Making pálinka started centuries ago, it has a long history and is an important tradition that is part of Hungary’s culture.
Pálinka is traditionally made from plums, cherries, grapes, pears, apples and peaches but can actually be made out of any kind of fruit that grows in Hungary. Pálinka is Hungary’s most popular alcoholic drink, aside from some great wines that are also unique to the country.
Its first mention in literature was in 1630 when it was derived from the Slovakian word “palenka”, which means distilled fruits, cereals and wine—at the same time. The first fruity pálinka was actually “born” in Hungary in 1658. In fact, archaeologists found several types of equipment that proved making pálinka was a separate industry in Hungary at the time. The word “pálinka” became part of the Hungarian language during this time as well.
Interestingly, “burnt-wine”(another term used for pálinka back then) bottles were found in Hungary and their age dates back to the 13th century. These bottles were found to be of Italian origin. In the next century, doctors in Hungary also became familiar with this “medicinal drink” because pálinka was used as a medicine for different maladies at that time. King Charles I, also known as Charles Robert (Hungarian: Károly Róbert) was also familiar with an alcoholic beverage that was very similar to pálinka. His wife, Queen Elisabeth suffered from arthritis and doctors used a rosemary-infused wine distillate to treat her illness. This drink was called “Aqua vitae reginae Hungariae”, which means in Latin: the “Hungarian Queens’ water of life”.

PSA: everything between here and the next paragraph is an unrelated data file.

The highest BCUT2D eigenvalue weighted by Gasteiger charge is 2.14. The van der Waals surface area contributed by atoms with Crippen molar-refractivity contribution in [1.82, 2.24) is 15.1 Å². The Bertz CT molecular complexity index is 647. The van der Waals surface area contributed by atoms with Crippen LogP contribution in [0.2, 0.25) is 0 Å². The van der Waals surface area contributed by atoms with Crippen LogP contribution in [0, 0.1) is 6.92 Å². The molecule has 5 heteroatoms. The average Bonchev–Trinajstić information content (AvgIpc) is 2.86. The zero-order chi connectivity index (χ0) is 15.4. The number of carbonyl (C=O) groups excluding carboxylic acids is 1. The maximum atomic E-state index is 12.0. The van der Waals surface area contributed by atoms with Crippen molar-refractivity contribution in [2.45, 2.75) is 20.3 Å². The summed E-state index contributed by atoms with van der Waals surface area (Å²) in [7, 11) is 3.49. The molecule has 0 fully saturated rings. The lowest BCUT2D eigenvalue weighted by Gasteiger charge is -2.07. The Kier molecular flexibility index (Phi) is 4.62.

By the 19th century there were over one thousand distilleries in Hungary which produced pálinka both for Hungary as well as for export to other neighboring countries. During World War II, stricter laws and rules were enacted which set new standards for the manufacture of pálinka. Starting in 1990, Hungarian pálinka manufacturing facilities were renovated due to outdated equipment and a shortage of ingredients necessary for production.